or Login to see your representatives.

Access Candidates' and Representatives' Biographies, Voting Records, Interest Group Ratings, Issue Positions, Public Statements, and Campaign Finances

Simply enter your zip code above to get to all of your candidates and representatives, or enter a name. Then, just click on the person you are interested in, and you can navigate to the categories of information we track for them.

Public Statements

Nomination of Michael O. Leavitt to be Administrator of the Environmental Protection Agency

By:
Date:
Location: Washington, DC

NOMINATION OF MICHAEL O. LEAVITT TO BE ADMINISTRATOR OF THE ENVIRONMENTAL PROTECTION AGENCY

Mr. INHOFE. Thank you very much. I appreciate the cooperation we have had.

First of all, as far as the comments the Senator from New Jersey made about Governor Leavitt are concerned, talking about the Legacy Parkway, let me just mention to him that the construction on the highway began only after Utah had the legal authorization to do so from the various States and the Federal agencies. The 2,000 acres of wetlands would be protected as a nature preserve.

But I think the most significant point, since he is criticizing the administration along with Governor Leavitt, is that all required Federal approvals for the Legacy Parkway project were issued by the Clinton administration after 6 years of study, public comment, and legal review. That was the Clinton administration.

Secondly, on the water quality report, first of all, the report they are quoting is from PIRG, which is another environmental extremist group. It is not part of the Federal Government. The truth is, the PIRG report relied on incomplete data to reach the findings for Utah. When the Utah data was corrected, Utah showed one of the lowest Clean Water Act noncompliance rates in the country.

For example, between January of 2000 and March of 2001, Utah's noncompliance rate placed Utah among the top 10 States with the lowest rates of noncompliance. Right now, 73 percent of the streams in Utah meet all Federal and State requirements. That is a 24-percent improvement over the time since Governor Leavitt took office. It is one of his greatest accomplishments, and here he is being criticized for it.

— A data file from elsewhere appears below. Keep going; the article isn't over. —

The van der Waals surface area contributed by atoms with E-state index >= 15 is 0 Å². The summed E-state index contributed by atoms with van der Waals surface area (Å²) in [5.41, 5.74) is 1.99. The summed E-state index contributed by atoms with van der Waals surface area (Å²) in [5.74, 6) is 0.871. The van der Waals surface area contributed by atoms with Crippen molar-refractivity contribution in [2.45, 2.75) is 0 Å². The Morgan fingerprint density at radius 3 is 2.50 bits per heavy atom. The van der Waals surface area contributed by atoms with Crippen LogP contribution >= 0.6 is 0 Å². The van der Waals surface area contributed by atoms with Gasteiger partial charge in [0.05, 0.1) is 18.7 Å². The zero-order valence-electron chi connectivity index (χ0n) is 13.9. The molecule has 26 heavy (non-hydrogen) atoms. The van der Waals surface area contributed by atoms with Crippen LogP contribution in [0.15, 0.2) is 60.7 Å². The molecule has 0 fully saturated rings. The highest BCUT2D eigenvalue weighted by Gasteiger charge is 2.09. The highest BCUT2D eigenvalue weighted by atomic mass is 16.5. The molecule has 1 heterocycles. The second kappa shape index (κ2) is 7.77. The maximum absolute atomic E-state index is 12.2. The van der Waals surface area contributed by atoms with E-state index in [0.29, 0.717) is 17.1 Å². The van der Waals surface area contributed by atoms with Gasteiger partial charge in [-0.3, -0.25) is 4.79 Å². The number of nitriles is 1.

I have to go back and reread—I wish there were more time to do it. I certainly appreciate Senator Jeffords' comments when he said—and this is a quote—

First of all, it has nothing to do with the qualifications of Mr. Leavitt. I will vote for him and I am hopeful that at some point I will be able to do so. I look forward to that. I consider him a friend. I have worked with him in the past on [various matters].

Gov. Bill Richardson, a Governor with Governor Leavitt, said:

He has worked effectively with other Governors regardless of party. Obviously the same willingness and ability to work collaboratively with other elected and appointed environmental officials is crucial to the effectiveness of any EPA Administrator. Mike Leavitt is a consensus builder and can bring people together.

That is Gov. Bill Richardson of New Mexico, one of his biggest fans.

We have talked over and over about the accomplishments of Governor Leavitt. He was the chairman of the National Governors Association. He is chairman of the Republican Governors Association, chairman of the Western Governors Association. Under his leadership, the visibility in the West has improved. There have been accolades all over the country
on the job he has done as the cochairman of the Western Regional Air Partnership cleaning up the air.

During his 11-year term, we already mentioned 73 percent of Utah streams currently meet all water quality standards compared to 59 percent 10 years ago. And it has all happened since Governor Leavitt took office.

I do not understand at this late hour that finally someone is coming and criticizing him. I have been critical of the debate so far because they have not really talked about Governor Leavitt, except in praising him, but they have talked about misrepresenting the Bush administration's environmental pro gress.